AML "No Consent": Suspicion and Provenance Challenges

10 July 2018

Liang v RBC Trustees (Guernsey) Limited 20/2019 is the first Court consideration of a private law claim made for refusal to transfer assets due to an AML ‘no consent’. While the Court declined to order the transfer of all assets it confirmed useful principles and gave an indication of how an aggrieved party may seek to make a case to have their assets released. In the latest in a series of regulatory columns for Compliance Matters by experts in Guernsey’s legal sector, Mourant Advocate & Partner Abel Lyall and Advocate & Senior Associate Sally French discuss the outcomes of the case.

The Facts

The case concerned a claim made by the Plaintiff in connection to The Lavender (2009) Trust (Trust). The Defendant is the trustee of the Trust. The Plaintiff sought to terminate the Trust to have the net assets held on trust returned to her.

Anti-money laundering (AML) considerations prevented the Defendant from acting on the Plaintiff's instructions. The Defendant filed a Suspicious Activity Report (SAR) with the Financial Intelligence Service (FIS). The SAR is related to open source information relating to the Plaintiff’s husband, Songxiao Li (Mr Li). Mr Li is wanted in Hong Kong on suspicion of fraudulent conspiracy.

Having raised the SAR, the Defendant sought consent from the FIS to terminate the Trust. That consent was not provided.

Suspicion & Provenance

By reference to previous cases[1] the Court confirmed that a party seeking access to funds subject to law enforcement ‘no consent’ could get relief on two grounds.

  1. Suspicion

The Plaintiff may challenge whether the Defendant holds a properly formed suspicion that the funds were the proceeds of crime.

The threshold for establishing suspicion in Guernsey is the Shah standard.[2] The Defendant must think that there is a possibility, which is more than fanciful, that the relevant facts exist. This is not a high threshold, but a vague unease is not sufficient.  

The onus of proof is on the Defendant to show that it is more likely than not that there are still relevant facts on which to base suspicion about the source of the funds in question, where there is more than a fanciful possibility that those funds are the proceeds of criminal conduct.

  1. Provenance

A Plaintiff may seek to prove that the funds in question are not tainted.

The question for the Court in such instances is whether to find that the funds in question are not the proceeds of crime. This puts the finding in the negative, and it follows that the burden of proof lies with the plaintiff seeking access to funds. The standard of proof is again the balance of probabilities, i.e. the more likely than not standard.

The points at which the burden arises and shifts were encapsulated by the Court at paragraph 26 of the Liang judgment:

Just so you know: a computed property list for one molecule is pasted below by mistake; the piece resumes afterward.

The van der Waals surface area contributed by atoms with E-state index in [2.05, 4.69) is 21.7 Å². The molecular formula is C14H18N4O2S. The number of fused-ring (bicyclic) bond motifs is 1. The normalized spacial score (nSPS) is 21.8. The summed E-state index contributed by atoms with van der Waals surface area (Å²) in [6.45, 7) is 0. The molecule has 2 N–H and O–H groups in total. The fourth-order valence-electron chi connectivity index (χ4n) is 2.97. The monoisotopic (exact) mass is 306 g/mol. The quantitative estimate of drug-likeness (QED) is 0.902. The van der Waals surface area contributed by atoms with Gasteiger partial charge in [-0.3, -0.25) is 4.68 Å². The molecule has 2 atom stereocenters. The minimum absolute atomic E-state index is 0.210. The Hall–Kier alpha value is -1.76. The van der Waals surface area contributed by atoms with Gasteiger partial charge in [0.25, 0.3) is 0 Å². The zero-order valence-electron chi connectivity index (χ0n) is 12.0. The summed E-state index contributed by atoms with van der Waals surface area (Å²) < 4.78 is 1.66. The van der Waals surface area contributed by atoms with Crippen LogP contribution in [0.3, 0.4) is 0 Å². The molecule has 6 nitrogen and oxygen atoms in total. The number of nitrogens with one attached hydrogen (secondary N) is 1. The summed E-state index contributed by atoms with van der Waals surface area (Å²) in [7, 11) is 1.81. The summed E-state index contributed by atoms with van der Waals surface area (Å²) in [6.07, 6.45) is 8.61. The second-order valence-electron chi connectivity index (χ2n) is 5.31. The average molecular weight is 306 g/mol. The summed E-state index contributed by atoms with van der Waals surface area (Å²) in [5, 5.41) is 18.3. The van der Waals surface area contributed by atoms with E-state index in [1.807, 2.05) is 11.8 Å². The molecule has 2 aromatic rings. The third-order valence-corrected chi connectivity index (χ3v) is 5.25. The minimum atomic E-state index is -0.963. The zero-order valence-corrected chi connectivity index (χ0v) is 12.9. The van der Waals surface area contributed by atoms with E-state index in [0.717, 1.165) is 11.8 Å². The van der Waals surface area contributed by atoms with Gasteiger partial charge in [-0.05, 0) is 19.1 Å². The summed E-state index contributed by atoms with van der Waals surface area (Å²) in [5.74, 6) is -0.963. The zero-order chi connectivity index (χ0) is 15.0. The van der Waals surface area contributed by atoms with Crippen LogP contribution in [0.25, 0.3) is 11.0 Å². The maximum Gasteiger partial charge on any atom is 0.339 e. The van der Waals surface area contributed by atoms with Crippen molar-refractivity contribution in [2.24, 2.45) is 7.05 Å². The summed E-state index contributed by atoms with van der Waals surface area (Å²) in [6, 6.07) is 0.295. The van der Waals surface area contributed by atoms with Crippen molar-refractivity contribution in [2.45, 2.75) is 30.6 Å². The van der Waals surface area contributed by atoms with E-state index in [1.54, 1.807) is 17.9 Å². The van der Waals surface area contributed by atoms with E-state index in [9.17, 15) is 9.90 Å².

In my judgment, the burden of proof properly shifts between the parties in this manner. A plaintiff will establish a prima facie case to have the instruction or request made to the institution complied with. A defendant will raise an impediment to being in a position to comply, which will be the combination of the suspicion held and the absence of law enforcement consent. In order to overcome that impediment, the plaintiff will have to prove that the position is that the suspicion is unfounded because the source of the funds is not tainted in the manner believed or suspected.

Points for Practice

In this instance, the Defendant satisfied the Court that its suspicion was properly held. The Plaintiff was able to persuade the Court as to the legitimate provenance of some, but not all, of the funds in the Trust. The Court noted that its view may change if the Plaintiff were to return with additional evidence.

The case shows that law enforcement ‘no consent’ does not mean the end of the line for a party seeking access to their assets. Cases turning upon whether suspicion is properly held will be rare. The threshold remains low and instances unable to satisfy it ought to be weeded out once the respondent obtains legal advice. Provenance arguments provide more fertile ground for challenge. The Liang case showed that the success of such challenges will turn upon comprehensive and cohesive evidence.

The Court expressed some sympathy for the difficulties which some parties, including Ms Liang, will face in compiling that evidence. Those who are ‘innocent victims by association’ may struggle to put a positive case on the provenance of funds. Difficulties may be exacerbated by the passage of time and where relations with those holding probative evidence have soured.

Parties facing a ‘no consent’ would therefore be well served in seeking to compile evidence with as much detail as possible as to provenance. Armed with that they may seek to persuade the institution holding their assets to act on their instructions; or the FIS to grant consent; or ultimately the Court to order that their instructions be complied with.

[1] Specifically Counsel The Chief Officer of Customs & Excise, Immigration & Nationality Service v Garnet Investments Limited [2011-12] GLR 250 and Jakob International Inc. v HSBC Private Bank (CI) Limited (1 July 2016; [2016] GLR N-6).

[2] Shah v HSBC Private Bank (UK) Limited [2010] 3 All ER 477

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